Cognitively challenged teens and young adults stage the original musical, Assuming Assumptions.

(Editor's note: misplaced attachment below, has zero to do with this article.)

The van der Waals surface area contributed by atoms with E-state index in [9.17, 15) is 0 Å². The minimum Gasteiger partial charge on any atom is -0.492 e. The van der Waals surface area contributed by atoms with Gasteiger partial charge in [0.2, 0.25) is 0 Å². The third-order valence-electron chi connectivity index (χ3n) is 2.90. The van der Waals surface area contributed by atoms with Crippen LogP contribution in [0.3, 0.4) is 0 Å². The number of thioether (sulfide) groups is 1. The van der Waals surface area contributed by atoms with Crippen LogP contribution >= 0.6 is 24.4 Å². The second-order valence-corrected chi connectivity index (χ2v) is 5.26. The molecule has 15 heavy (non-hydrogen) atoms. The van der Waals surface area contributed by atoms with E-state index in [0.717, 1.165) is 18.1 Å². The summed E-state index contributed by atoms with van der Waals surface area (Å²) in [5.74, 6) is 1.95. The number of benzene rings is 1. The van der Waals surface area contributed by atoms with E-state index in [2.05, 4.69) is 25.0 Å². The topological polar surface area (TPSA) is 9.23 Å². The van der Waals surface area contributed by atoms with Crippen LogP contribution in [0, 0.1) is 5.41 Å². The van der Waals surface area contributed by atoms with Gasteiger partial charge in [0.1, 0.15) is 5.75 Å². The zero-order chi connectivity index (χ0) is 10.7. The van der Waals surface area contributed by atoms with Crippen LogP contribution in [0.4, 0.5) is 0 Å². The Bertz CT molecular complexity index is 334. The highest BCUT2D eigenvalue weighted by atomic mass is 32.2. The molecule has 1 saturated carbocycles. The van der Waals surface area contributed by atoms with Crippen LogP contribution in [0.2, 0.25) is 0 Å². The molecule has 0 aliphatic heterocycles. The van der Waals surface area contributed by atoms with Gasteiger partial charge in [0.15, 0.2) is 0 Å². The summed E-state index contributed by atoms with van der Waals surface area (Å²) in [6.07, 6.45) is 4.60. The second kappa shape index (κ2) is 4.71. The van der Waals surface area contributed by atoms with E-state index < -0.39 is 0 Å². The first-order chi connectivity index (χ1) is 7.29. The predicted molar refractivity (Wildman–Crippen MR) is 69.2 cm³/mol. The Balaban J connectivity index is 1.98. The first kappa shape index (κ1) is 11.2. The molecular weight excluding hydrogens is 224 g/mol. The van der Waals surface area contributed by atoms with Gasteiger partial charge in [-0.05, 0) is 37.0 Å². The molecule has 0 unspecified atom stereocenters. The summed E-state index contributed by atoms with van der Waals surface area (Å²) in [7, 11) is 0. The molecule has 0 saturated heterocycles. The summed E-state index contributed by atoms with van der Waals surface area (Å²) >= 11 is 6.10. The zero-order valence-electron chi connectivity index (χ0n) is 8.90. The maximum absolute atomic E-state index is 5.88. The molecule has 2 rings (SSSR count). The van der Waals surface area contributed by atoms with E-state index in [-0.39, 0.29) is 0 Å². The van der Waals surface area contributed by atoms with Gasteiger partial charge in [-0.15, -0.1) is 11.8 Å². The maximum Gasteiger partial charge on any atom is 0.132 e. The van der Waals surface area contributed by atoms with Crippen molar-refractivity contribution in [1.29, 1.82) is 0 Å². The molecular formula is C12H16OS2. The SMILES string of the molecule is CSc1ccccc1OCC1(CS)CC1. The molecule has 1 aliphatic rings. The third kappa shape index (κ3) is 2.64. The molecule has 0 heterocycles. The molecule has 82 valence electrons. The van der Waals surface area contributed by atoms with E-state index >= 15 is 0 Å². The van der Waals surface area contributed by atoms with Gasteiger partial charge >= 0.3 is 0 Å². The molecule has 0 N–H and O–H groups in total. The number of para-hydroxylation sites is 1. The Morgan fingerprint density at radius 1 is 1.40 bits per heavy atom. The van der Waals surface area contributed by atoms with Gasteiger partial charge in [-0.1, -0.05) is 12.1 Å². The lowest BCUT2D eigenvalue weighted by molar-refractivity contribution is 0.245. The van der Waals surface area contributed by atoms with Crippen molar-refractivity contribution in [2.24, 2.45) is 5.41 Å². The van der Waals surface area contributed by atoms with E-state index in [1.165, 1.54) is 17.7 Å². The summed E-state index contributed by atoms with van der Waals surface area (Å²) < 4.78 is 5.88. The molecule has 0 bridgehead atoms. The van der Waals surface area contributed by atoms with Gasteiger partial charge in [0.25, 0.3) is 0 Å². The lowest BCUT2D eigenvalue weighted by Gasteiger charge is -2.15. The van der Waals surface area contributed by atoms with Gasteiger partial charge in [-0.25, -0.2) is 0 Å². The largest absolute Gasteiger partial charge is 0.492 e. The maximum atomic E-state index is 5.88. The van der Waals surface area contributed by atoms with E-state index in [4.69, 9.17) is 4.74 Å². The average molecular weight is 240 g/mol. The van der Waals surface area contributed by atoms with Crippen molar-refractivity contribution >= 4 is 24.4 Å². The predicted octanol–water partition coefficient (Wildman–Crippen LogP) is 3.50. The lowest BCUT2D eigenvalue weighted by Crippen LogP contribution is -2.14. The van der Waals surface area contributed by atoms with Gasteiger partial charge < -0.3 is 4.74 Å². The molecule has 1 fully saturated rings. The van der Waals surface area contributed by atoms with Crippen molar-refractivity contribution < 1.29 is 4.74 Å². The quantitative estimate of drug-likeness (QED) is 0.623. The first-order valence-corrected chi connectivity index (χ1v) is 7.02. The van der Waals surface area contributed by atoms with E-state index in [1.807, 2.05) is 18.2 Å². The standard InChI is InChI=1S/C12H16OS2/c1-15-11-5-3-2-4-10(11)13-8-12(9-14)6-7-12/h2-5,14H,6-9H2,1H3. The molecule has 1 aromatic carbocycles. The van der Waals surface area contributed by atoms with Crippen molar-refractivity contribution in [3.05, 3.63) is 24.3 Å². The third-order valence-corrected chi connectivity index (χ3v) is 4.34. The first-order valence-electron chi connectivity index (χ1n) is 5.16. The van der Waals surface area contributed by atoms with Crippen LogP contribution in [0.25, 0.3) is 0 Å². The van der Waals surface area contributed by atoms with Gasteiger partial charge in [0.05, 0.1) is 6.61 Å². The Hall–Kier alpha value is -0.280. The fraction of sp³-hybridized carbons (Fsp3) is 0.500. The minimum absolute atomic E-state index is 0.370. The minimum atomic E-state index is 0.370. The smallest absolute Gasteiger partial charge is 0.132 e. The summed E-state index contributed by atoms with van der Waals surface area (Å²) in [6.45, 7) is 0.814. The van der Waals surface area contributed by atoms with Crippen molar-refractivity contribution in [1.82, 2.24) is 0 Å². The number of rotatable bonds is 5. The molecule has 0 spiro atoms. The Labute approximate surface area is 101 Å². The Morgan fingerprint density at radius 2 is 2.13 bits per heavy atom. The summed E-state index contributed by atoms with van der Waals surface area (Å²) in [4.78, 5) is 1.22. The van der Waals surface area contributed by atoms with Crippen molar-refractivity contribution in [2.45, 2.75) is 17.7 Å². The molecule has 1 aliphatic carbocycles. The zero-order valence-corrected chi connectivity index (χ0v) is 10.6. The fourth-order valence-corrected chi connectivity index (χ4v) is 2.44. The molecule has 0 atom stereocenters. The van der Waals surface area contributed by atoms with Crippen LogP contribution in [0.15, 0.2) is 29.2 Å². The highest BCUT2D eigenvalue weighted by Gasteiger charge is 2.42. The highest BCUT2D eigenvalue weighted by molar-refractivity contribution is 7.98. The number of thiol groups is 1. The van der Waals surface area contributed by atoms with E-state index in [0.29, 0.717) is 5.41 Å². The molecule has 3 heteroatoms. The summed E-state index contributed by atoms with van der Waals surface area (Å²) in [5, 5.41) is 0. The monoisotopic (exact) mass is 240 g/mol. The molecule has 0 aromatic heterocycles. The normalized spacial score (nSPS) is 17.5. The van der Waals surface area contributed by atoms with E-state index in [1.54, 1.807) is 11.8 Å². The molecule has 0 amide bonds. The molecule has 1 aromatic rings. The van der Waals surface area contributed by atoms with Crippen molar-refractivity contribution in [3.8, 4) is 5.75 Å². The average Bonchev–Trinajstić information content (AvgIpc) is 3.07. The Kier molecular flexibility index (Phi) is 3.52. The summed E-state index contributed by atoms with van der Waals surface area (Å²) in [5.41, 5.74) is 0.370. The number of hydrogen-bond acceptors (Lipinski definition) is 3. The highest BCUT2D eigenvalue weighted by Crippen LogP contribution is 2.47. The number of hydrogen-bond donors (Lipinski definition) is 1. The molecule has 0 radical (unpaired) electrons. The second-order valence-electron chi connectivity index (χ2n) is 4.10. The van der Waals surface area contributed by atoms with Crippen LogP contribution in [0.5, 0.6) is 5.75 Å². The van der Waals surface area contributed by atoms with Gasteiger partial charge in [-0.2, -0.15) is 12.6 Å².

The uplifting performance documentary DREAMERS THEATER follows a group of cognitively challenged teens and young adults as they rehearse and stage the original musical, Assuming Assumptions. The play dramatizes the issues faced by individuals with special needs in the hopes of increasing awareness about this population and their capabilities. Members of this Richmond, Va.-based acting troupe live with a variety of developmental disabilities, including autism, Down's Syndrome, Asperger's Syndrome and other high-functioning disorders or differences. Off-stage, Ross Lipstock - the son of show creator Joan Babich Lipstock - lives with an autism spectrum disorder; on stage, he overcomes his social awkwardness and communication difficulties to portray young men dealing with the same challenges he navigates every day - employment, transportation woes, housing, relationships and more. Dreamers Theater formed in 2004 to extend the support when a developmentally disabled individual reaches adulthood. Today, the community-based theater enhances the lives of these young men and women in myriad ways. It enables them to showcase their artistic abilities, practice transferable life skills, build confidence, gain a higher level of independence and to socialize with, and serve as role models for, their peers. DREAMERS THEATER intercuts real-life stories together with similar scenes from the play: a young couple with Asperger's syndrome go on a date, a young man with Down's Syndrome works his shift at a local restaurant and another young man misses his bus stop and loses his way home.